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Research Spotlight: Lori Dassa

Q & A with Lori Dassa, Director of Clinical Experiences and Partnerships in the School of Teaching and Learning

What basic questions does your research seek to answer?

In my current position, I have the opportunity to work with clinical experiences and key partners (community, district) to develop cohesive and sustainable relationships to better the experiences of our teacher candidates.  These experiences in the teacher preparation arena at the College of Education lead to teacher retention.

Although this is more of an administrative role, it still aligns with my previous research.  My research has always asked the question: how do we develop and sustain the pipeline from teacher preparation to teacher retention?  I have followed an alternative perspective of Vygotsky’s Zone of Proximal Development (ZPD) that specifically relates to pre-service teachers.  The literature defines the idea of the Zone of Teacher Development (ZPTD) as, “the distance between what teacher candidates can do on their own without assistance and a proximal level they might attain through strategically mediated assistance from capable others i.e., methods instructors or supervisors” (Warford, 2001, p. 253).

To expand on this theory, my research question is, how do we develop a teacher preparation and induction program that scaffolds our pre-service teachers to enter and stay in the field, cultivating into strong veteran teachers?

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Research Spotlight: Gage Jeter

Q & A with Gage Jeter, Clinical Assistant Professor in the School of Teaching and Learning

What basic questions does your research seek to answer?

In what ways do online doctoral students experience academic writing processes, and how might structured online writing supports influence their writing processes and products within and beyond their experience in a primarily online program?

How do preservice teachers engage in critical and social justice literacy practices in both online and face-to-face spaces?

What critical incidents influence queer faculty experiences, and how might intentionally and collaboratively reflecting on those experiences act against heteronormative and hegemonic systems and spaces?

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Hannah Bayne
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Research Spotlight: Hannah Bayne

Q & A with Hannah Bayne, Assistant Professor in the School of Human Development and Organizational Studies in Education

What basic questions does your research seek to answer?

My research is concerned with the overarching question of human connection and understanding. How can we connect with one another in a way that generates genuine relationship, allows for expression and exploration of deepest pain, and facilitates healing? I am interested in exploring this question from a variety of angles — factors that enable connection, as well as factors that complicate or restrict relationship and understanding. For this reason, I am primarily interested in empathy as a skill that fosters deep understanding and connection. I also look at factors that can divide people, such as values conflicts and cultural dynamics, and explore how counselors can work within and beyond these conflicts to build rapport and expand their understanding of clients who may be very different from them.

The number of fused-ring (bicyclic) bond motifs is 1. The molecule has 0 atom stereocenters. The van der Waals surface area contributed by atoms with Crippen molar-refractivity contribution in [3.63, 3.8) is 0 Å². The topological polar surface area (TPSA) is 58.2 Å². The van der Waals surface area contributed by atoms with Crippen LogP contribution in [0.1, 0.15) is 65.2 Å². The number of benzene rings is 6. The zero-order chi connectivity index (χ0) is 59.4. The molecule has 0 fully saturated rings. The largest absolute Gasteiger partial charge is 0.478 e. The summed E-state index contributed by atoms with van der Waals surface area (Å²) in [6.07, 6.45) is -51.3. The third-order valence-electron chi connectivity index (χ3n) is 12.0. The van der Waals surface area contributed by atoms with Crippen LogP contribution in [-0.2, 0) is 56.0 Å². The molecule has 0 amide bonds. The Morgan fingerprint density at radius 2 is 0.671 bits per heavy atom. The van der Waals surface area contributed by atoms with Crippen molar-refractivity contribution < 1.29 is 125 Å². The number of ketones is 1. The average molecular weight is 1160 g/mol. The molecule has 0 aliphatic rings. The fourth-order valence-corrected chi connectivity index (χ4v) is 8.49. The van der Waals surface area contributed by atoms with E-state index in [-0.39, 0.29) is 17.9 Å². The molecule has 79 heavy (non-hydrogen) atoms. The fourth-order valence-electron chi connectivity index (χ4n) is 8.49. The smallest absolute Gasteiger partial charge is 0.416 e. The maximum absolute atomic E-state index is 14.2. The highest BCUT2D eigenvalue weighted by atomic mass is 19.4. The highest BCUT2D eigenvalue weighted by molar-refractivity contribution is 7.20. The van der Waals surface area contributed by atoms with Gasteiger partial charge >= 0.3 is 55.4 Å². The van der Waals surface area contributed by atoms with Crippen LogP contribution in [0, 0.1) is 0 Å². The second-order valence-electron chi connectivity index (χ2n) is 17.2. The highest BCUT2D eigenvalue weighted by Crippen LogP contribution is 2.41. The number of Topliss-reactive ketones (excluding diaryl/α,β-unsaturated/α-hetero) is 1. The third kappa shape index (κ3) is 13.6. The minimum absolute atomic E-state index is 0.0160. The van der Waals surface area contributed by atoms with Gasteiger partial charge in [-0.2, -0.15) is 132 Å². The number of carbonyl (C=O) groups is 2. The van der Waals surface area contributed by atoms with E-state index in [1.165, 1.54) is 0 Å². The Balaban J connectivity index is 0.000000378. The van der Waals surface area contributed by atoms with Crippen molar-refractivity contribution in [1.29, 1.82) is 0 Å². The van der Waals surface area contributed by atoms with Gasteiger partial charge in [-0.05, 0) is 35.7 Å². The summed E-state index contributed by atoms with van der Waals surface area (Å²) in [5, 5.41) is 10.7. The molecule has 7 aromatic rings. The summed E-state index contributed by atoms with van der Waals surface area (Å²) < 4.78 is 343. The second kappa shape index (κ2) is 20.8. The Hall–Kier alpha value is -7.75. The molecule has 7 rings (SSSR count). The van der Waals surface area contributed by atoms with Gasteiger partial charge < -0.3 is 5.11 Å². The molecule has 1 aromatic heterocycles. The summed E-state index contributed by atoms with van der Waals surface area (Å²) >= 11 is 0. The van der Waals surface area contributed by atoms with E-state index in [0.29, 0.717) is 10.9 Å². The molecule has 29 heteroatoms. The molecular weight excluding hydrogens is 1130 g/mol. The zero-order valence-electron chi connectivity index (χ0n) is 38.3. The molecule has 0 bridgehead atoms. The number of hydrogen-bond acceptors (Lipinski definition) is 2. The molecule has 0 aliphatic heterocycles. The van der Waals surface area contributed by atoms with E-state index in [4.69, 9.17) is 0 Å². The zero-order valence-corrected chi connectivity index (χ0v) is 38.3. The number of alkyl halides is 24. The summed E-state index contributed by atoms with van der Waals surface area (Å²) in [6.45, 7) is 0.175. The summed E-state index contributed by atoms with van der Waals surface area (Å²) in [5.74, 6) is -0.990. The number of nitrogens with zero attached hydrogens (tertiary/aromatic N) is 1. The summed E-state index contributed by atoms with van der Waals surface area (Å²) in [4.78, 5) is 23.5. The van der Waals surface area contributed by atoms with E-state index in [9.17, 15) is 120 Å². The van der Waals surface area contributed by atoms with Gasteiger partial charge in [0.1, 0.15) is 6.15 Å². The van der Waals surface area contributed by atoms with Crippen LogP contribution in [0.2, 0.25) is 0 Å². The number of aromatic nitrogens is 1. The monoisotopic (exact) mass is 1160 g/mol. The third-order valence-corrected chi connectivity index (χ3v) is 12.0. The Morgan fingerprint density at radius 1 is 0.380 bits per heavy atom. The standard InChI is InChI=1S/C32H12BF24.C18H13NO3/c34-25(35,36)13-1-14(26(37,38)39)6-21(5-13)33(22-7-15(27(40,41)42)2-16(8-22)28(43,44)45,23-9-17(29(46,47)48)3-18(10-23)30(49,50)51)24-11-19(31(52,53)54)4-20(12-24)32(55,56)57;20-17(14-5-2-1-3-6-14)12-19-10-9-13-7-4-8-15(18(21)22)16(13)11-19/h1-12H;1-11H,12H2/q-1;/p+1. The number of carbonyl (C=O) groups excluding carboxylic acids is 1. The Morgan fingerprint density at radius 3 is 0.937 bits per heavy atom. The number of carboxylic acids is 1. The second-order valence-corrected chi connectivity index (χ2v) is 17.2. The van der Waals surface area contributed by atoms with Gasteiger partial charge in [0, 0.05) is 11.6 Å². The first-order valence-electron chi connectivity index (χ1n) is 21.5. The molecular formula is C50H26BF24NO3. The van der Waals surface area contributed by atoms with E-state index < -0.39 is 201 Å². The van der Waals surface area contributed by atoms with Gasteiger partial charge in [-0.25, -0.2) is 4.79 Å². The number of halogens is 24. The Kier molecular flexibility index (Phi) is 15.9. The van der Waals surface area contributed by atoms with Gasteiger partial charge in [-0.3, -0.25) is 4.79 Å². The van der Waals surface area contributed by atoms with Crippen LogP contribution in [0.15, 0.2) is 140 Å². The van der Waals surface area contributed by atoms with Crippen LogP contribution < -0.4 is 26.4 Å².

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Linda Searby
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Research Spotlight: Linda Searby

Linda SearbyQ & A with Linda Searby, Clinical Associate Professor in the School of Human Development and Organizational Studies in Education

What basic questions does your research seek to answer?

I have two different lines of research. One is on the mentoring mindset of the protégé in a mentoring relationship.  In earlier research with new principals and their mentors, I answered the question, “What constitutes a mentoring mindset of a protégé who is poised to gain the most benefit from a mentoring relationship?” My other line of research is on the assistant principalship.  I am seeking to answer the questions, “What are the experiences of assistant principals as instructional leaders and how have they been prepared for this role?”

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Research Spotlight: Christopher Redding

Q & A with Christopher Redding, Assistant Professor in the School of Human Development and Organizational Studies in Education

What basic questions does your research seek to answer?

My research uses survey and administrative data to better understand the policies and educator labor market patterns that exacerbate the unequal distribution of high-quality teachers and the reforms intended to reduce this problem. Broadly, this research describes failures in the teacher labor market that impede the learning opportunities for underserved students and the ways in which changes in teacher education, development, and leadership opportunities can lead to better teacher retention and student outcomes, particularly in underserved schools.

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Ashley MacSuga-Gage
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Research Spotlight: Ashley MacSuga-Gage

Ashley MacSuga-GageQ & A with Ashley MacSuga-Gage, Clinical Assistant Professor in the School of Special Education, School Psychology, and Early Childhood Studies

What basic questions does your research seek to answer?